For the majority of Marylanders, the most visible and influential education leader is the principal of the local school. With the demands of “No Child Left Behind” and other State testing, these leaders are critical and in short supply: the State Department of Education estimates that Maryland will need 125 new principals of the highest caliber by August 2004.
In this article, education scholar Frederick M. Hess asserts that the dearth of school leaders is at least partially self-imposed by Maryland’s reliance on archaic principal certification requirements. Dr. Hess argues that this approach limits the field by insisting upon traditionally trained and accredited educators despite the fact that there is no evidence proving these criteria lead to more effective principals.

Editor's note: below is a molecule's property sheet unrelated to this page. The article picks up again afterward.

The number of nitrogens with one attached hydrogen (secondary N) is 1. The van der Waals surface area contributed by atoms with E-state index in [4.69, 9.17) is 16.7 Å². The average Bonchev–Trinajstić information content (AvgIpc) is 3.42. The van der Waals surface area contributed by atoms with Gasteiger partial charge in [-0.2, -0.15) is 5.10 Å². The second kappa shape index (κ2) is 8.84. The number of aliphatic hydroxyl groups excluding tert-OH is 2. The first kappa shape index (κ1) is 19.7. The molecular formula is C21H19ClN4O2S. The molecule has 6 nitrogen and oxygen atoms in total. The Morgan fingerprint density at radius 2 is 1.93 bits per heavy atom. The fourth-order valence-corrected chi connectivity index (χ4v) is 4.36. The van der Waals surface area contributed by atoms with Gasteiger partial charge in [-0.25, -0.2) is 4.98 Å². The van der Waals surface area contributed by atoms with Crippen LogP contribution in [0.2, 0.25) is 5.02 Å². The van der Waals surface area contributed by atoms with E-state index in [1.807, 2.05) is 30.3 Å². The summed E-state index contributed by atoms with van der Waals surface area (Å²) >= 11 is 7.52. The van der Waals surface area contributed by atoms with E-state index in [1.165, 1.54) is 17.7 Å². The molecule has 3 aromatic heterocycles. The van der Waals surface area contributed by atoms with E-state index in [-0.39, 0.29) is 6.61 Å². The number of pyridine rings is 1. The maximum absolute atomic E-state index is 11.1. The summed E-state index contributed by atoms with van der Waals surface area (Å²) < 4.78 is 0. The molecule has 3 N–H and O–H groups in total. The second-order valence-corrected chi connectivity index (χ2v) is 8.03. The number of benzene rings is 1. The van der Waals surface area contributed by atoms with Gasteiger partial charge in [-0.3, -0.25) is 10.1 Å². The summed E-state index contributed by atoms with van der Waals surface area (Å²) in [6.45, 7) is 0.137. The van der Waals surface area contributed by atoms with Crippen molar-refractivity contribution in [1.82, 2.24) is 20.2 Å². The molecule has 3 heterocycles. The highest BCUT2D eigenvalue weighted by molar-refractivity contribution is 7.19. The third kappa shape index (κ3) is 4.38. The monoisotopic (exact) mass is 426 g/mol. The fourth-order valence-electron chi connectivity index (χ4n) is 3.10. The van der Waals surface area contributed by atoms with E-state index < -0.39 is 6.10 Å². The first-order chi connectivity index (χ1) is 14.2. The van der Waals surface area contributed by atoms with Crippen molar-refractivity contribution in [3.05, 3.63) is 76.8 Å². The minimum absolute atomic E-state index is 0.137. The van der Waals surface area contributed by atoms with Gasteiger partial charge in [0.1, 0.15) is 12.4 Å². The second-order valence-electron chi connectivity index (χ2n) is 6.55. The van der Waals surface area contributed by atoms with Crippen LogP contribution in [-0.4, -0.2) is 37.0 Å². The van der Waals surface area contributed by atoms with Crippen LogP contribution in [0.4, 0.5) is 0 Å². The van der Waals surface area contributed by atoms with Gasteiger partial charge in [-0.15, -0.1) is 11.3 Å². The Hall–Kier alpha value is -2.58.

In order to cast a wider net, Dr. Hess recommends that Maryland promote and expand its existing alternative principal certification as well as encourage individual school districts to change principal recruiting and training programs.